The program was popular with car buyers, but less so with car dealers, who complain of snags in reimbursements
By BW Staff
The government's $3 billion "Cash for Clunkers" auto rebate program—which was popular with car buyers seeking a deal for their aging vehicles but a bureaucratic challenge for car dealers—will itself be scrapped on Aug. 24, Transportation Secretary Ray LaHood said on Thursday.
The program, which began on July 24 and offered a rebate of up to $4,500 for aging, gas-guzzling vehicles, will end at 8 p.m. ET on Monday, said LaHood, who pronounced the program a success. "This program has been a lifeline to the automobile industry, jump-starting a major sector of the economy and putting people back to work," Secretary LaHood said. "At the same time, we've been able to take old, polluting cars off the road and help consumers purchase fuel-efficient vehicles."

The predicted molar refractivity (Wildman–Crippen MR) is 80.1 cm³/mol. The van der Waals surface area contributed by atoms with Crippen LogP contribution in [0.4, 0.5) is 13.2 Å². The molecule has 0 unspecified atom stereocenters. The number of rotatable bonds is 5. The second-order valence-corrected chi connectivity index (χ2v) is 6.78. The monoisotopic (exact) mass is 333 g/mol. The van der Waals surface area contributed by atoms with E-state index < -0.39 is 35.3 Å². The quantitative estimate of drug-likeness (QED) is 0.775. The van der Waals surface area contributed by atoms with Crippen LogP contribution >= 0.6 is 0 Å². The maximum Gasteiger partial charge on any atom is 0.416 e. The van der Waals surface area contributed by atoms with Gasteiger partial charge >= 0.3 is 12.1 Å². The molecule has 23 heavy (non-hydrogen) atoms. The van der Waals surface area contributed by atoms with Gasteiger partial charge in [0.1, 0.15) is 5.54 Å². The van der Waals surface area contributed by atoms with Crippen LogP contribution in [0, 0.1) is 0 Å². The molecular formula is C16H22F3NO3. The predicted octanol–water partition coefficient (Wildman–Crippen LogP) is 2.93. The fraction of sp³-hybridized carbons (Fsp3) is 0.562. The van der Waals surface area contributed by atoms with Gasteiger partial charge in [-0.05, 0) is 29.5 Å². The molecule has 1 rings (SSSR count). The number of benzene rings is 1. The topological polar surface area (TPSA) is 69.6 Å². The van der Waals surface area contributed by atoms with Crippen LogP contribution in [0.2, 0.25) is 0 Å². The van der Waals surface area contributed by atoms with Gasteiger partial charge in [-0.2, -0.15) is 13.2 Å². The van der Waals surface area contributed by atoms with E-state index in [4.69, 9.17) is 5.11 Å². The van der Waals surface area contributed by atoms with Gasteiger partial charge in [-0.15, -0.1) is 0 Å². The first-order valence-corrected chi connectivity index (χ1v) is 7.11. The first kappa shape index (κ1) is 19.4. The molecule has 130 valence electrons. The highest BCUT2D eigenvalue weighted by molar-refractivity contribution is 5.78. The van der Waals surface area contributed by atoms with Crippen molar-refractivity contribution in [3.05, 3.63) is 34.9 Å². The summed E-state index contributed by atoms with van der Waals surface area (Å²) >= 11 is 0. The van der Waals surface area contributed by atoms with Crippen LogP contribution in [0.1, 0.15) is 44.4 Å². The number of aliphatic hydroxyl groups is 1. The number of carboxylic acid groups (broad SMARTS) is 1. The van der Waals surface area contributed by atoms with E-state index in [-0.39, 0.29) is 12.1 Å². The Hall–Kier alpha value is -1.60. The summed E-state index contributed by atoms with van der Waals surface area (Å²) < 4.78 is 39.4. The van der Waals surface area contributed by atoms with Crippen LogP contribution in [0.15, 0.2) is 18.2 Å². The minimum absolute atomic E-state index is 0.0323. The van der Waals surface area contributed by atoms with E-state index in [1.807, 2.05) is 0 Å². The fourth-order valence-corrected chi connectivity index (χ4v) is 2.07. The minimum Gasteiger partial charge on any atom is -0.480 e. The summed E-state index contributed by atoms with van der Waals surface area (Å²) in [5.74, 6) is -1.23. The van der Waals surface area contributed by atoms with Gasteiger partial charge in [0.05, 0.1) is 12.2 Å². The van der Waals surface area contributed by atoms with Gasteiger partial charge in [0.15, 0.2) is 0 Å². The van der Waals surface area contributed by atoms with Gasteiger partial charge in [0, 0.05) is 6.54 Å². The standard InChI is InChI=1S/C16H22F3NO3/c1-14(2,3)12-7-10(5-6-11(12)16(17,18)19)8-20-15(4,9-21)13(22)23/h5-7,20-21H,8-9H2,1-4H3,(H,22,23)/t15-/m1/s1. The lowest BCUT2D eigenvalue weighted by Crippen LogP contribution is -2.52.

As of Aug. 20, the rebate program had recorded more than 457,000 dealer transactions worth $1.9 billion in rebates, the government said.
The program was originally launched with $1 billion in funding and was scheduled to expire no later than Nov. 1. But after a rush of buyers thronged auto showrooms in the first week, Congress added an additional $2 billion to the program.
Dealers have complained of difficulties accessing the computer system needed to process the rebates and delays in reimbursement from the government. On Thursday, General Motors said it would offer cash advances to its dealers to tide them over until they are paid by the government.